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Aboriginal Land Rights:Australia and the Mabo Judgment

A conference organised by the Sir Robert Menzies Centre for Australian Studies, London, 18-19 April 1996

Report by Tom Griffiths

© all rights reserved

This major international conference on Aboriginal Land Rights, held at Australia House, London, in April could hardly have been more timely. It was the first full discussion of the issue since the election of the Howard Liberal Government in early March. Hence a conference initially conceived as a forum to explain the implications of the Mabo judgment to a European audience, became also an urgent political occasion where strong anxieties were expressed about the future of native title in Australia. The audience, described in AAP press reports as "Britain's opinion leaders", actually consisted of about one hundred business people, anthropologists, archaeologists, lawyers, activists for indigenous rights in many countries, ex-patriate Australians, and even "members of the British public".

In the week before the conference, the two Aboriginal leaders who had planned to travel to London for the occasion, Noel Pearson and Marcia Langton, became embroiled in the mounting crisis over Aboriginal affairs back home and were unable to attend. Noel Pearson's prepared speech, which was read to the gathering by Senator Margaret Reynolds, conveyed "the deep sense of panic and dismay amongst indigenous people about the current developments", and reluctantly predicted that "the progress made by the country in forging a legal and philosophical framework for a future relationship between the colonists and the colonised of Australia, founded on reconciliation, will be stalled and likely reversed".

Another notable absence at the conference was any representative of the Howard Government. Although the conference was supported by the Australian High Commission and held at Australia House, its London headquarters, High Commission staff did not have sufficient policy information available to enable any formal federal government representation to be made. By contrast, the Government of Western Australia paid for its Acting Chief Executive of the Native Title Policy Unit, Stephen Wood, to fly to London to explain that "apart from a balanced budget, native title is the number one policy issue" in his state, which is the biggest user of the Native Title Act.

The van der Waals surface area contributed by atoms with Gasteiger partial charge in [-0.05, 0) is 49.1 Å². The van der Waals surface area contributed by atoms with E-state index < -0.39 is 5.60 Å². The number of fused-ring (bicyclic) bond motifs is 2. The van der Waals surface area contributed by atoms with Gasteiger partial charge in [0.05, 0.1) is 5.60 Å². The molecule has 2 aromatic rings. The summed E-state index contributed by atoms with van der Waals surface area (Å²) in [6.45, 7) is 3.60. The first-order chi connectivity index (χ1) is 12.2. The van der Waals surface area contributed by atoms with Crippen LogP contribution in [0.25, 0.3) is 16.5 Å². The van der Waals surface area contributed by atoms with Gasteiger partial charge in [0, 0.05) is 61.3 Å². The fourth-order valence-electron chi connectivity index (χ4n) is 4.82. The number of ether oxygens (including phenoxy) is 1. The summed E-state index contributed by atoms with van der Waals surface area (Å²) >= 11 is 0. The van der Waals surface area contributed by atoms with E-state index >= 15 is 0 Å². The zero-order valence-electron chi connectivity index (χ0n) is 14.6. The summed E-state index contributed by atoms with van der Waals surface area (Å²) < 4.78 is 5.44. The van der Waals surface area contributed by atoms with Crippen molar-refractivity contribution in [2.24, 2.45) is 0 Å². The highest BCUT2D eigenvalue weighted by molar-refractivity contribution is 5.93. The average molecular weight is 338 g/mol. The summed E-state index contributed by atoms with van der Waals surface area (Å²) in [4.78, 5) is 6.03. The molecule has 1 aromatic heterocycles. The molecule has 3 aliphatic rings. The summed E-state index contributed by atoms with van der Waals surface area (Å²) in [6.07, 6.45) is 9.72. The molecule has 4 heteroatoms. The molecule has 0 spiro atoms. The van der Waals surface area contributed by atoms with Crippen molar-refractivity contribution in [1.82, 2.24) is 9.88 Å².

The Queensland Labor Senator Margaret Reynolds described the exciting and tense negotiations which, in 1993, led to the passing of the Native Title Act, and she regretted "the inherent racism" of Australians which she feared was again receiving official encouragement. Paul Wand, who was appointed last year to the new position of Vice President - Aboriginal Relations in the Australian mining company CRA Limited (and who was wearing a black, red and yellow tie), spoke of CRA's determination to change the corporate culture of the mining sector "for the better", and hoped for a time when "Aboriginal people and mining companies would go hand in hand to government".